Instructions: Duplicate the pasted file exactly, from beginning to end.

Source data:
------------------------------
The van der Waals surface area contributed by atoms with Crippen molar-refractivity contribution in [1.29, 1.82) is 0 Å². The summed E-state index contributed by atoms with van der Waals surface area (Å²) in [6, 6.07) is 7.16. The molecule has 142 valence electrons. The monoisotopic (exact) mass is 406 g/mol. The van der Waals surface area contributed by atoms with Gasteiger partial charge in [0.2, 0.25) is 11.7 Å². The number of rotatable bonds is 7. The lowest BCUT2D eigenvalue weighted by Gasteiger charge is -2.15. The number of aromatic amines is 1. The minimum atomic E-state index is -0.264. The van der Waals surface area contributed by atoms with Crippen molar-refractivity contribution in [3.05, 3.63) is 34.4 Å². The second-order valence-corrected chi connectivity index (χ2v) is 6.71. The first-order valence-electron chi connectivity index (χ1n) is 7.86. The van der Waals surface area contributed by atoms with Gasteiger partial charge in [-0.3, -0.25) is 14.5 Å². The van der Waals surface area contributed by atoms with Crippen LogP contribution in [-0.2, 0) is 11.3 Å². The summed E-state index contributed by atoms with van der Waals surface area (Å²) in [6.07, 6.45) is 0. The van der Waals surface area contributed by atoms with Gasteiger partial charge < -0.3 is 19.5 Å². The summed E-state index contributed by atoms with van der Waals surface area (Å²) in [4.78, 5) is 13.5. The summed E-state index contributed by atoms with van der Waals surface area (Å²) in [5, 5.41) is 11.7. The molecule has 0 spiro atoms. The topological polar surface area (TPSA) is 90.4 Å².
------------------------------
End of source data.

The van der Waals surface area contributed by atoms with Crippen molar-refractivity contribution in [1.29, 1.82) is 0 Å². The summed E-state index contributed by atoms with van der Waals surface area (Å²) in [6, 6.07) is 7.16. The molecule has 142 valence electrons. The monoisotopic (exact) mass is 406 g/mol. The van der Waals surface area contributed by atoms with Gasteiger partial charge in [0.2, 0.25) is 11.7 Å². The number of rotatable bonds is 7. The lowest BCUT2D eigenvalue weighted by Gasteiger charge is -2.15. The number of aromatic amines is 1. The minimum atomic E-state index is -0.264. The van der Waals surface area contributed by atoms with Crippen molar-refractivity contribution in [3.05, 3.63) is 34.4 Å². The second-order valence-corrected chi connectivity index (χ2v) is 6.71. The first-order valence-electron chi connectivity index (χ1n) is 7.86. The van der Waals surface area contributed by atoms with Gasteiger partial charge in [-0.3, -0.25) is 14.5 Å². The van der Waals surface area contributed by atoms with Crippen LogP contribution in [-0.2, 0) is 11.3 Å². The summed E-state index contributed by atoms with van der Waals surface area (Å²) in [6.07, 6.45) is 0. The van der Waals surface area contributed by atoms with Gasteiger partial charge < -0.3 is 19.5 Å². The summed E-state index contributed by atoms with van der Waals surface area (Å²) in [4.78, 5) is 13.5. The summed E-state index contributed by atoms with van der Waals surface area (Å²) in [5, 5.41) is 11.7. The molecule has 0 spiro atoms. The topological polar surface area (TPSA) is 90.4 Å².